A panel of three judges on 9 th Court of Appeals appeared divided on Wednesday late on whether to maintain an order from a Hawaii district court that blocks the third version of the travel ban of President Trump.
Judge Michael Hawkins, appointed by Clinton, appeared to suggest that Trump's latest restrictions on nationals from six mostly Muslim countries are different this time than the previous bans that the court overturned.
"The two previous versions of the executive order was based a bit on speculation," he said.
Mitchell Reich, one of two lawyers who argue on behalf of the state of Hawaii challenging the ban, said the administration has not shown that the individual verification process is failing. and allow the entry of harmful persons into the United States.
"The burden falls on the foreigner to prove that he is admissible and if he can not produce sufficient documents to do so, then he may be denied entry," he said.
] But Hawkins seemed skeptical about relying on documents to make immigration determinations.
"You would trust Kim Jong Un to say" This person is really this person, you have to take him "? tó, referring to the North Korean leader.
The arguments in Seattle came a few days after the Supreme Court granted Trump a temporary victory by granting him the administration's request to completely reinstate the ban until an appeal is filed.
In October, Hawaiian District Court Judge Derrick Watson blocked the new selective restrictions of Trump, Libya, Somalia, Syria and Yemen will not enter into force, but left in their place the restrictions imposed on Venezuelan officials and immigrants from North Korea.
Watson said in his 40-page ruling that Trump's latest action "is in question" The provisions of the Immigration and Nationality Act (INA) that prohibit discrimination based on nationality in the issuance of immigrant visas.
However, the Ninth Circuit awarded Trump a partial victory last month when he granted part of his order for an emergency suspension of Watson's order. The court said the administration could ban citizens of the six Muslim-majority countries, but only if they lack a good faith relationship with a person or entity in the United States.
The exception was the same as the Supreme Court issued in June when it reinstated Trump's 90-day ban on nationals from Iran, Libya, Somalia, Syria, Sudan and Yemen. Trump replaced Sudan with Chad when he issued the new orders on Sept. 24 .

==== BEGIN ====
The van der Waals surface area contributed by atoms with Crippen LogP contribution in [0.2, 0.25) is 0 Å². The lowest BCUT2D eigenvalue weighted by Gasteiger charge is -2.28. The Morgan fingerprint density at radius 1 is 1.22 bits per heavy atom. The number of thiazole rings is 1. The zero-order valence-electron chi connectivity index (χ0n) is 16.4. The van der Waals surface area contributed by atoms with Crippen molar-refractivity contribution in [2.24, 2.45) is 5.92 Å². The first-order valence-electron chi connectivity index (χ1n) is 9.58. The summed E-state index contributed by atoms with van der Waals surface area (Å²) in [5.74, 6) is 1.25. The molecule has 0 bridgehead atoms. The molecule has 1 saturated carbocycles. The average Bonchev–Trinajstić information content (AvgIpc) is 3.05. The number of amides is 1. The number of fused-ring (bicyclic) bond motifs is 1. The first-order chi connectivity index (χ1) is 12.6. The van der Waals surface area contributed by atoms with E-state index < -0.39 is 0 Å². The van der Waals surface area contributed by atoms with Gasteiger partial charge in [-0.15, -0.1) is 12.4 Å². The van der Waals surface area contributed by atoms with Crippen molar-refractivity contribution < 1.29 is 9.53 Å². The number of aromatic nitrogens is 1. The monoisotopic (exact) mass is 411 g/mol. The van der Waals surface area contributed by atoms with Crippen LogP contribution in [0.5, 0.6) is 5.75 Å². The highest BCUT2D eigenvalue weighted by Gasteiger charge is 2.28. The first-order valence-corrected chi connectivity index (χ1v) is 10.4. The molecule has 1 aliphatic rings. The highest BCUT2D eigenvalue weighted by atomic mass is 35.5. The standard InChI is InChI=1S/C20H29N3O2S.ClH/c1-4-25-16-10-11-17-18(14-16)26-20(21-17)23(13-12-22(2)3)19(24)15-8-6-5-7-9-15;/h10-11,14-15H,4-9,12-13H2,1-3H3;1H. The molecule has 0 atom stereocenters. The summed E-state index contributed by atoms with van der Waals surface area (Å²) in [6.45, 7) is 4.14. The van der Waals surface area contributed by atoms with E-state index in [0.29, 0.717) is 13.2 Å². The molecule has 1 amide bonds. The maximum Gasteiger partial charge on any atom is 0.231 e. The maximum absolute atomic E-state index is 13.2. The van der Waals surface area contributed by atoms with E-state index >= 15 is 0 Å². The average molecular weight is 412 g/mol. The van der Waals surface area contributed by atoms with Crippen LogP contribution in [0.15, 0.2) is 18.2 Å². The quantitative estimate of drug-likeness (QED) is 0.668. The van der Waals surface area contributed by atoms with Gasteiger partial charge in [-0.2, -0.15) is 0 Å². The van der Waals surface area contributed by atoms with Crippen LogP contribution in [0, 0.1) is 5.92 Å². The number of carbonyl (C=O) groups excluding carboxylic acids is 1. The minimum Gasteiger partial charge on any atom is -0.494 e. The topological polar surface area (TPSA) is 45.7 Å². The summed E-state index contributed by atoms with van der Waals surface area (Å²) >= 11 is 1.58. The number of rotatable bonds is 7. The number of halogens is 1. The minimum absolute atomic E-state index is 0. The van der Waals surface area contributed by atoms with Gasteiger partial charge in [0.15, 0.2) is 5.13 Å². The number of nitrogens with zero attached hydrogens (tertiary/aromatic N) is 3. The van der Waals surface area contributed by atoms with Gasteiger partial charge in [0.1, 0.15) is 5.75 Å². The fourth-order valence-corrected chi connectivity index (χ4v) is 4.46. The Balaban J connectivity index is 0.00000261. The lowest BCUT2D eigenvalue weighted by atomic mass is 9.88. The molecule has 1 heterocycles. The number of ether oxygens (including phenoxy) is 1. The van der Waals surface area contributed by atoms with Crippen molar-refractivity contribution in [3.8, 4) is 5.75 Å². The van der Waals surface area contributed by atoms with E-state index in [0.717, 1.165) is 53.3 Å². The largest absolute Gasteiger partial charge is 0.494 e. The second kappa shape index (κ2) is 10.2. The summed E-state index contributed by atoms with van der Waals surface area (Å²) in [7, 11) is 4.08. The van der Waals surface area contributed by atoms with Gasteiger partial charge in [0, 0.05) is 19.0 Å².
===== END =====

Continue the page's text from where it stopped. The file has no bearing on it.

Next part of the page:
During arguments on Wednesday Deputy Assistant Attorney General Hashim Mooppan argued that a president's decision to deny or revoke an immigrant visa is not subject to judicial review unless Congress indicates otherwise.
Giving a hypothetical, Judge Ronald Gould, appointed by Clinton, asked if the courts could intervene if a president and his cabinet decided to ban all immigrants from anywhere in the world if they are not US citizens.
"I do not think so," said Mooppan.
"The Supreme Court has repeatedly made clear that the decision of the political branches to allow foreigners to enter the country is a political decision that the courts can not review unless the Congress expressly authorized otherwise."  Reich called that argument "impressive."
"Congress chose to make individual visa decisions not reviewable, Congress did not choose to make immigration policies unreliable," he said.
Neal Katyal, who also argued before the court on behalf of Hawaii on Wednesday noted the court's previous decision, ordering the administration to discover that the individualized investigation process does not work.  Judge Richard Páez, another appointed by Clinton, asked if the court's previous decision was "too demanding."
"I do not think so," Katyal said. "I think it's something that any president should be able to fulfill … Everything you said was make a discovery that something bad is happening, that this entry is harmful."
The order of the Supreme Court is exhausted if the judges refuse to hear an appeal of the decisions of the 9th and / or 4th Circuit in the case. If the court agrees to take the case, the order expires when it issues a decision.
The Court of Appeals for the 4th Circuit based in Richmond will hear arguments on Friday on the government's appeal of a separate order from a Maryland District Court that partially blocked the ban.